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Forces in Mind Trust awards grant to Blesma for study on families of veterans with loss of functionality of limbs

Forces in Mind Trust (FiMT) has awarded £197,645 to Blesma, The Limbless Veterans, to conduct a two-year study on veterans with loss of functionality of limbs and their families’ everyday living experience.

The study, which will be conducted by Anglia Ruskin University, builds on previous research funded by FiMT, which examined the experiences of veterans who had lost a limb, or limbs, together with the experiences of their families, Caring and Coping: the Family Perspective on Living with Limb Loss.

While conducting the initial research, the team identified evidence of unique experiences amongst a cohort of veterans with loss of function, rather than physical loss, of a limb. The research indicated that living with a limb of limited use can be extremely challenging and that these challenges might not be fully understood by healthcare professionals.

This study will include a literature review and interviews with veterans and their families and will provide an in-depth insight into the impact of a loss of function of a limb, or limbs, on veterans and their families. The research will also provide a deeper understanding of any barriers encountered and how these can be overcome. The findings will then be used to generate new or improved models for service provision within Blesma and the wider healthcare sector.

Ray Lock, Chief Executive of Forces in Mind Trust, says:

“It’s extremely satisfying to award this grant to Blesma in partnership with Anglia Ruskin University as it builds on our previous work and underlines our strategic ambition to create greater impact in all that we do. The collaboration between a strong academic institution and a trusted service delivery charity proved to be enormously influential in improving the lives of veterans with limb loss and their families in the initial study. We look forward to seeing how this project can help inform service delivery and improve the experiences of families of veterans with loss of use of limb which, as identified in the previous research, can present a set of very different and unique challenges.”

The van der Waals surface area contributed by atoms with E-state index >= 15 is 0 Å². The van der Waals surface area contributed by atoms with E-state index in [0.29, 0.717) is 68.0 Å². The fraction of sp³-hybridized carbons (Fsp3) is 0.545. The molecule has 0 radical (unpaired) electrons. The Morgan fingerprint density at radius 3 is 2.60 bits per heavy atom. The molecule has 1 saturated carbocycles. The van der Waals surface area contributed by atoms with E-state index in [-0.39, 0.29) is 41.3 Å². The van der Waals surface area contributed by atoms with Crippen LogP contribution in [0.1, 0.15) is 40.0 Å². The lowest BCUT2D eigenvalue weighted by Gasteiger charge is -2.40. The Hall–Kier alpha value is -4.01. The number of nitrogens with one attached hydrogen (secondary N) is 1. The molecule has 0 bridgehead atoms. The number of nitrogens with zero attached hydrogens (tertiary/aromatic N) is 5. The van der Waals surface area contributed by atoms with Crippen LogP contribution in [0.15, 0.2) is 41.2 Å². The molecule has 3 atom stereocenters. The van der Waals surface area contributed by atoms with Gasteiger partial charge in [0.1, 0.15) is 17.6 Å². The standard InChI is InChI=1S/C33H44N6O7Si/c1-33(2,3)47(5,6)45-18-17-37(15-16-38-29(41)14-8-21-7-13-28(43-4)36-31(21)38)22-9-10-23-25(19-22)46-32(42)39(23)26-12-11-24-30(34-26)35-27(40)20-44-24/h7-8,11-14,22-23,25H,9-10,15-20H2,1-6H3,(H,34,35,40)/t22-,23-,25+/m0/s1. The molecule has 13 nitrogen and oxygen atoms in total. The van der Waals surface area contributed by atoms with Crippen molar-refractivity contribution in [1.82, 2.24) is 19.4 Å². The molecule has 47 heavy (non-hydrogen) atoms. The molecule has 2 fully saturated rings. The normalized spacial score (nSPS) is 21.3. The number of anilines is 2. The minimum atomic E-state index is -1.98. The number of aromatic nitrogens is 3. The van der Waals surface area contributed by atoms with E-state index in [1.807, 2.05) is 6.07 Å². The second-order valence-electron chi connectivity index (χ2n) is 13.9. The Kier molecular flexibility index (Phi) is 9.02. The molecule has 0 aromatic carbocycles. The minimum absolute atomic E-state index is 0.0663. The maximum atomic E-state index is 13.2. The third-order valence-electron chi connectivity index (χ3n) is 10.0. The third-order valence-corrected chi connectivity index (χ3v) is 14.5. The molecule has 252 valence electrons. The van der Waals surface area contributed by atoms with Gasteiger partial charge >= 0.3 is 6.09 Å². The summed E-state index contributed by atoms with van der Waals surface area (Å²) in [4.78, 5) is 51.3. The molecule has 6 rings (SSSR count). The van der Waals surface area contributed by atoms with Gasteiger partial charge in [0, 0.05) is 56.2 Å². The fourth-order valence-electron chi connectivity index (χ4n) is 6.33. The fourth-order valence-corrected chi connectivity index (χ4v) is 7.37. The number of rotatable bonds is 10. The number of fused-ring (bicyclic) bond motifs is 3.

Jon Bryant, Chief Executive of Blesma the Limbless Veterans, says:

“I am delighted to see this vital study get underway. It will build on the excellent work that led to Caring and Coping: ‘The Family Perspective on Living with Limb Loss’. We are very grateful to Forces in Mind Trust who recognised the importance of family in all that we do and we look forward to seeing the result of the work by Anglia Ruskin University.”

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